The ‘Supporting Policy Engagement for Evidence -based Decisions (SPEED) for Universal Health Coverage in Uganda’ Principal Investigator Associate Professor Freddie Ssengooba has encouraged members of staff and students at Makerere University School of Public Health to take advantage of the opportunities offered by the SPEED initiative, including studies and mentorship. He said courses will also be organized to equip the faculty at the School of Public Health with skills in policy analysis, policy influence and advice. One such course is Political Economy of Health Policy and Decision-making.
At a lunch time seminar he delivered at the School on 1st April 2015, Prof. Ssengooba pointed out two key aspects of policy that SPEED will focus on; generation of evidence that fits the needs on the ground and ensuring that implemented policy translates into required benefits by monitoring its implementation and providing feedback to policymakers and implementers.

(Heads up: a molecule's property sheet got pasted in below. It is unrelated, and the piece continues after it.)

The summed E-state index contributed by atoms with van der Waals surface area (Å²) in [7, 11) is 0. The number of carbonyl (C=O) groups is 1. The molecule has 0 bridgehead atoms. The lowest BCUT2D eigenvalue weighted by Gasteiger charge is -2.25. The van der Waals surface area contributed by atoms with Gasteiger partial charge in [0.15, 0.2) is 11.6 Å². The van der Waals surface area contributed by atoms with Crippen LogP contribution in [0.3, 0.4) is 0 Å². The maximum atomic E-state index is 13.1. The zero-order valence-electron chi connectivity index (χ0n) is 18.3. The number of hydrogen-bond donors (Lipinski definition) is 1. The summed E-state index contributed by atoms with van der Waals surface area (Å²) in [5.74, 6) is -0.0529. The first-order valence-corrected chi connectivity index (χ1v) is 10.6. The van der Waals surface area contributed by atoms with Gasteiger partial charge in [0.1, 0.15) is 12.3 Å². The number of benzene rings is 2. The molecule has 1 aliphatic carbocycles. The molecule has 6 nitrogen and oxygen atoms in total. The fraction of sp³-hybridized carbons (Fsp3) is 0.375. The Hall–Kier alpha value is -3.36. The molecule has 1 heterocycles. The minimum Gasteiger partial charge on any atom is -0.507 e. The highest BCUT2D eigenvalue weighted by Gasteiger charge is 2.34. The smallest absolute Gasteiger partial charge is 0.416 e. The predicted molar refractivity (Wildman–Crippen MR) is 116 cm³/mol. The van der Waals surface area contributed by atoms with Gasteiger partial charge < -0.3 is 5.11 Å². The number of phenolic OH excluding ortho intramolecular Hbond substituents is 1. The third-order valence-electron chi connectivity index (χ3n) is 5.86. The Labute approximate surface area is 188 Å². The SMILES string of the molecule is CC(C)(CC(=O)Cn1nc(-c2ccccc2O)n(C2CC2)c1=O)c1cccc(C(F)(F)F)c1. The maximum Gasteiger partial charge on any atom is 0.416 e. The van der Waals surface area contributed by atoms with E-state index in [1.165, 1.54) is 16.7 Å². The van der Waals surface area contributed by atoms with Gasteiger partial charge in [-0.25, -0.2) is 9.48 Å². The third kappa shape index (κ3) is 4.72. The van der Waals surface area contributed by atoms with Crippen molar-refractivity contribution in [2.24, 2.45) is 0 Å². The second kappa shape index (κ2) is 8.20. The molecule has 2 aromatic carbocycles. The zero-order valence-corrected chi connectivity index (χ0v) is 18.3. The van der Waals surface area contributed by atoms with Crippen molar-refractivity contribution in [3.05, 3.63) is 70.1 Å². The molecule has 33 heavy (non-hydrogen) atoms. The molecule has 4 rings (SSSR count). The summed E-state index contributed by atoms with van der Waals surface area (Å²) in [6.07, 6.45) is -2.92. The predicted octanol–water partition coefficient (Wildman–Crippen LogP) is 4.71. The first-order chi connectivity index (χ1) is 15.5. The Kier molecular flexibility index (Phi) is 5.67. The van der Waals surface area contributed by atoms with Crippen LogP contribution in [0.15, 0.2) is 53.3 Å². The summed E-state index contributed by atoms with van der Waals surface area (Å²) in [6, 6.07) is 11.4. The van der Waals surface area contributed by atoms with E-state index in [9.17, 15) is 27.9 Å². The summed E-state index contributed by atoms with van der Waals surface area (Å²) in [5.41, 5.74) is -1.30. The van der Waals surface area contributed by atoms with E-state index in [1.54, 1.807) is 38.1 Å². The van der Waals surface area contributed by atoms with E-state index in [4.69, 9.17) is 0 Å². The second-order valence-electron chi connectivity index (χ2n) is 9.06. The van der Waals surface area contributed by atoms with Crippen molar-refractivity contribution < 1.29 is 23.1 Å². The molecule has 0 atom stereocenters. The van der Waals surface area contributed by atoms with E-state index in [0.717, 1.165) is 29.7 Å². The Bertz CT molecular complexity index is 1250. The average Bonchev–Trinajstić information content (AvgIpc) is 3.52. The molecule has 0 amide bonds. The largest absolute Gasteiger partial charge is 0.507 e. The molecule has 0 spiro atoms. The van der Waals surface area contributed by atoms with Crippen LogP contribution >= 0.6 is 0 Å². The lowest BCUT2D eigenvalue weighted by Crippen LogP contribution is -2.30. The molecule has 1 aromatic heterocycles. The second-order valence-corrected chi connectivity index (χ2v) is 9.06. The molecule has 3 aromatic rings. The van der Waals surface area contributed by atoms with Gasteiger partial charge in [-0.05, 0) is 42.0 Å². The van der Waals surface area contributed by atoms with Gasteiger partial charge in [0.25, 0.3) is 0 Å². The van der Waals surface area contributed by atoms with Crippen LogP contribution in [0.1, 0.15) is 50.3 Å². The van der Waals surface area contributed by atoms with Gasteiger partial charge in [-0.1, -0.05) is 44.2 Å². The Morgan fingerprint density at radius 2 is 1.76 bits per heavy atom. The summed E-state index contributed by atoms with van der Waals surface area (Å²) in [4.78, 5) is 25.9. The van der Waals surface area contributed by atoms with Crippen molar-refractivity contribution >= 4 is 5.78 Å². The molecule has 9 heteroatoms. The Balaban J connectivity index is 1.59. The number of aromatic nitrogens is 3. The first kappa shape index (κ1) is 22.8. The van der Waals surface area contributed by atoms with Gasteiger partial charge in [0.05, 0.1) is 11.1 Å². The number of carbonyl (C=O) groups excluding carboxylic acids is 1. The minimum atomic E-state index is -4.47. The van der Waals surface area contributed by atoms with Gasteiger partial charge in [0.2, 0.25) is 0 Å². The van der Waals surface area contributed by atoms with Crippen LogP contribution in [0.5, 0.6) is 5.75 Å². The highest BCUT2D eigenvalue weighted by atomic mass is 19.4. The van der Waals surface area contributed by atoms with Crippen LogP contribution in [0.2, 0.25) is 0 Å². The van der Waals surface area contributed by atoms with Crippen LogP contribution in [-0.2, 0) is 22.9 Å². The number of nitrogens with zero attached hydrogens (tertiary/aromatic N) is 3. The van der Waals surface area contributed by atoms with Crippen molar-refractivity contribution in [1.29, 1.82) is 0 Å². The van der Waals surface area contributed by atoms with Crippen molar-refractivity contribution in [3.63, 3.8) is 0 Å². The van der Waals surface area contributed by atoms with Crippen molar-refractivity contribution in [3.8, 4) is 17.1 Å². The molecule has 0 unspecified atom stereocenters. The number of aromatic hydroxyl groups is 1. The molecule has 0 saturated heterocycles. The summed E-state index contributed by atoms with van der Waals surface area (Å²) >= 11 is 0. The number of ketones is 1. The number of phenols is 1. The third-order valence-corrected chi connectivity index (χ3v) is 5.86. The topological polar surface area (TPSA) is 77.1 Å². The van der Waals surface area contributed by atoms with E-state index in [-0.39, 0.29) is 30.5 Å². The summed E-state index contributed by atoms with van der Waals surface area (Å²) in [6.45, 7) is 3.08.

He said as the MDGs era comes to its deadline, as Uganda there is mixed results in all areas with some areas like HIV recording reversal in earlier achieved results, maternal mortality remaining stagnant and lack of investment in components that support coverage like system strengthening.
Questions from the seminar participants focused on poverty and inequalities that make access to services imbalanced, how the project will effectively bring together stakeholders to deliberate and agree on shared vision for universal health coverage, how to implement the planned courses and the volume of funds for the planned studies. Other questions focused on whether the project will consider mentorship of the policymakers, what the priority policy issues will be, and how donors (who fund most of the development work in Uganda) will be involved in the project implementation.
To sum up the seminar discussion, SPEED is trying to position the problems (health policy) in a manner that they can get a solution.